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Mr. McNulty: I have not had any discussions with West Yorkshire police on the exchange of intelligence between them and the Security Service.

It is not appropriate to discuss operational matters. The sharing of intelligence is a matter for the agencies involved.

Immigration and Nationality Directorate

21. Keith Vaz: To ask the Secretary of State for the Home Department what plans he has to visit the Immigration and Nationality Directorate before he leaves office. [141145]

Mr. Byrne: As part of my ongoing programme of regional visits to the Border and Immigration Agency (BIA) operations in Croydon and around the UK, I discuss the services provided by managed migration, asylum and enforcement with both staff and stakeholders. I also regularly discuss the efficiency of the service with the chief executive of BIA, and other senior officials.

Antisocial Behaviour

22. Philip Davies: To ask the Secretary of State for the Home Department what discussions he has had with Ministers and officials in the Ministry of Justice on combating anti-social behaviour. [141146]

Mr. Coaker: I have had no formal meetings with Ministers or officials in the Ministry of Justice, since its inception last month, specifically concerning antisocial behaviour.

Ministers and officials in the Home Office engage in regular discussions with their counterparts in the Ministry of Justice, and other Government Departments about combating antisocial behaviour and other issues.

Asylum

Gordon Banks: To ask the Secretary of State for the Home Department what provisions are in place to help asylum-seekers gain a better understanding of the UK asylum process. [140649]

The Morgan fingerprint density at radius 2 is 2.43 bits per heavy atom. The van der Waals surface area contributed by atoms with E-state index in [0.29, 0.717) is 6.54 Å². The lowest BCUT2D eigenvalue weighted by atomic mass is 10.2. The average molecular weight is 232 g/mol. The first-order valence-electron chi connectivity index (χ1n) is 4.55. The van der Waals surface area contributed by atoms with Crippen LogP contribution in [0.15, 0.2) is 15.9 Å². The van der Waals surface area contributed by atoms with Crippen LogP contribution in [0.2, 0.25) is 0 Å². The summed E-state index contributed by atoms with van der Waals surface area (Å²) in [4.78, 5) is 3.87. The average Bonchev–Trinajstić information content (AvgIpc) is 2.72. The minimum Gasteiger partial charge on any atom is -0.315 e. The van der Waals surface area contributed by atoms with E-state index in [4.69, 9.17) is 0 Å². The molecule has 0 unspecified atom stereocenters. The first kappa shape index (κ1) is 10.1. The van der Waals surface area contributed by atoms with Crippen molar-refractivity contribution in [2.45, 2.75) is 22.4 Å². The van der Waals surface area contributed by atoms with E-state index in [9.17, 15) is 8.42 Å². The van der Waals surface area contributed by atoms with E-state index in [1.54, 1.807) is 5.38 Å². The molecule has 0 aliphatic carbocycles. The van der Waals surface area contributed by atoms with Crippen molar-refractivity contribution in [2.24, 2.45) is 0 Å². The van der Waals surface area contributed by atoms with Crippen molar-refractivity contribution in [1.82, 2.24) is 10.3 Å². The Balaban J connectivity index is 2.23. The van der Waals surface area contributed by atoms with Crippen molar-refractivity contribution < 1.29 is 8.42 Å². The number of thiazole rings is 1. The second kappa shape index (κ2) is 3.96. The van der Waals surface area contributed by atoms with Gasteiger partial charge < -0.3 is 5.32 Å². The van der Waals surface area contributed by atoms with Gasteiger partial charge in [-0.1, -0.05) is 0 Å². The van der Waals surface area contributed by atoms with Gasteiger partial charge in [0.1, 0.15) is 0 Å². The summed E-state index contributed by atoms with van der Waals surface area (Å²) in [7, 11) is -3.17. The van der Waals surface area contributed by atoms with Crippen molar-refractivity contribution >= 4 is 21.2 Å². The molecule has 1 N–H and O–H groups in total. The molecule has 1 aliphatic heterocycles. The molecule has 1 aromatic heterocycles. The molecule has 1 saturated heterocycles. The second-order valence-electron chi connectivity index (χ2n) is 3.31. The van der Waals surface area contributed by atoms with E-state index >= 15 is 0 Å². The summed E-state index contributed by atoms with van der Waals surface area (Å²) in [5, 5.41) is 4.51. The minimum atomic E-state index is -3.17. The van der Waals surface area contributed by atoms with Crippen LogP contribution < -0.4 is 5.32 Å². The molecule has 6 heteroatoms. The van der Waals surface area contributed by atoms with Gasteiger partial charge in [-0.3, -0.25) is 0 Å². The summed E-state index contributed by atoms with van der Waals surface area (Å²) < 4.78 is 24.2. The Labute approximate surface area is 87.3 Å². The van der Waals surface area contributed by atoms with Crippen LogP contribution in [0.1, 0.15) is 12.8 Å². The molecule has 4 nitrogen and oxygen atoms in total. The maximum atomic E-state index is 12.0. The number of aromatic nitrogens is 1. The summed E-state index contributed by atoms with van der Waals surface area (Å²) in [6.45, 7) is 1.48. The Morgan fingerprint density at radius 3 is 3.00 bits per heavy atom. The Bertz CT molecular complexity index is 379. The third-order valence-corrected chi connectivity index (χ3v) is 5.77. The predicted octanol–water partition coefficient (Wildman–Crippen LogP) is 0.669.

Mr. Byrne: Within a week of making their asylum application an applicant meets their case owner. The case owner remains the applicant's single point of contact for all aspects of their asylum application. At this first reporting event, the case owner fully explains to the applicant how the asylum process works and answers any questions. They also provide information about access to legal representatives. The applicant is able to contact their case owner at any time during the asylum process with any queries or concerns they may have.

Accommodation providers and voluntary sector organisations also deliver briefings to applicants about the asylum process and applicants' rights and responsibilities while they are in the UK. We are currently working with them to update this briefing to ensure it properly reflects our process and is fully up to date.


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The Border and Immigration Agency public website also contains information about asylum policies and procedures.

Asylum: Fraud

Mr. Andrew Smith: To ask the Secretary of State for the Home Department how many people were convicted in 2006 of conspiracy to help people gain asylum fraudulently; and how many of those were deported. [138600]